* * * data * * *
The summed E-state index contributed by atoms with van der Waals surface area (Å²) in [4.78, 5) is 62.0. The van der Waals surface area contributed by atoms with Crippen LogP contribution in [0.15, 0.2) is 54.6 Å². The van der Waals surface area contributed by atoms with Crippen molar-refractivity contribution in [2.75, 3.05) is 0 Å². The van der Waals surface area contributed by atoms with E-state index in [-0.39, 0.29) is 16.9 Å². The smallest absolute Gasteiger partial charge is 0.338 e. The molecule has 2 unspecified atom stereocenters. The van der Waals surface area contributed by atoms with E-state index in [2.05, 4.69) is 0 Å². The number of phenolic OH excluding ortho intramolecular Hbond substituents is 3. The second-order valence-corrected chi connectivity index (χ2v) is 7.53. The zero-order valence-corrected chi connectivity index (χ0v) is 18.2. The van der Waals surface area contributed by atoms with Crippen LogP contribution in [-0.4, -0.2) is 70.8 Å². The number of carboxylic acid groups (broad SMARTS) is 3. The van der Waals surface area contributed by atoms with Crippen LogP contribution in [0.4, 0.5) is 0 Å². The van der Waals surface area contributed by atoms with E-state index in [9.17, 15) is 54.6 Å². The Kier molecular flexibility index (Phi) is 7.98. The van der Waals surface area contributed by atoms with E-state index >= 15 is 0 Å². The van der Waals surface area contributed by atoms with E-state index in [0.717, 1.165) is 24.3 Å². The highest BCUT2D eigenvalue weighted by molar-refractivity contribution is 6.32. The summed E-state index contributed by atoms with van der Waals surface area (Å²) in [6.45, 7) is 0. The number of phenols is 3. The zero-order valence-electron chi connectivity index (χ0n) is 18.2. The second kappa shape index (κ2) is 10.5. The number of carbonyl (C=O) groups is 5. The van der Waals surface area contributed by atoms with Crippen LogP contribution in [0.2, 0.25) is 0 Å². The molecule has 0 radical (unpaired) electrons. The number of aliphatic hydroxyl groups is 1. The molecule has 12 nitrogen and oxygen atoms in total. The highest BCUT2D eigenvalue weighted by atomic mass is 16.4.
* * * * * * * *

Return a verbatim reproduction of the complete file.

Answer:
The summed E-state index contributed by atoms with van der Waals surface area (Å²) in [4.78, 5) is 62.0. The van der Waals surface area contributed by atoms with Crippen LogP contribution in [0.15, 0.2) is 54.6 Å². The van der Waals surface area contributed by atoms with Crippen molar-refractivity contribution in [2.75, 3.05) is 0 Å². The van der Waals surface area contributed by atoms with E-state index in [-0.39, 0.29) is 16.9 Å². The smallest absolute Gasteiger partial charge is 0.338 e. The molecule has 2 unspecified atom stereocenters. The van der Waals surface area contributed by atoms with E-state index in [2.05, 4.69) is 0 Å². The number of phenolic OH excluding ortho intramolecular Hbond substituents is 3. The second-order valence-corrected chi connectivity index (χ2v) is 7.53. The zero-order valence-corrected chi connectivity index (χ0v) is 18.2. The van der Waals surface area contributed by atoms with Crippen LogP contribution in [-0.4, -0.2) is 70.8 Å². The number of carboxylic acid groups (broad SMARTS) is 3. The van der Waals surface area contributed by atoms with Crippen LogP contribution in [0.4, 0.5) is 0 Å². The van der Waals surface area contributed by atoms with E-state index in [9.17, 15) is 54.6 Å². The Kier molecular flexibility index (Phi) is 7.98. The van der Waals surface area contributed by atoms with E-state index >= 15 is 0 Å². The van der Waals surface area contributed by atoms with E-state index in [0.717, 1.165) is 24.3 Å². The highest BCUT2D eigenvalue weighted by molar-refractivity contribution is 6.32. The summed E-state index contributed by atoms with van der Waals surface area (Å²) in [6.45, 7) is 0. The number of phenols is 3. The zero-order valence-electron chi connectivity index (χ0n) is 18.2. The second kappa shape index (κ2) is 10.5. The number of carbonyl (C=O) groups is 5. The van der Waals surface area contributed by atoms with Crippen LogP contribution in [0.2, 0.25) is 0 Å². The molecule has 0 radical (unpaired) electrons. The number of aliphatic hydroxyl groups is 1. The molecule has 12 nitrogen and oxygen atoms in total. The highest BCUT2D eigenvalue weighted by atomic mass is 16.4.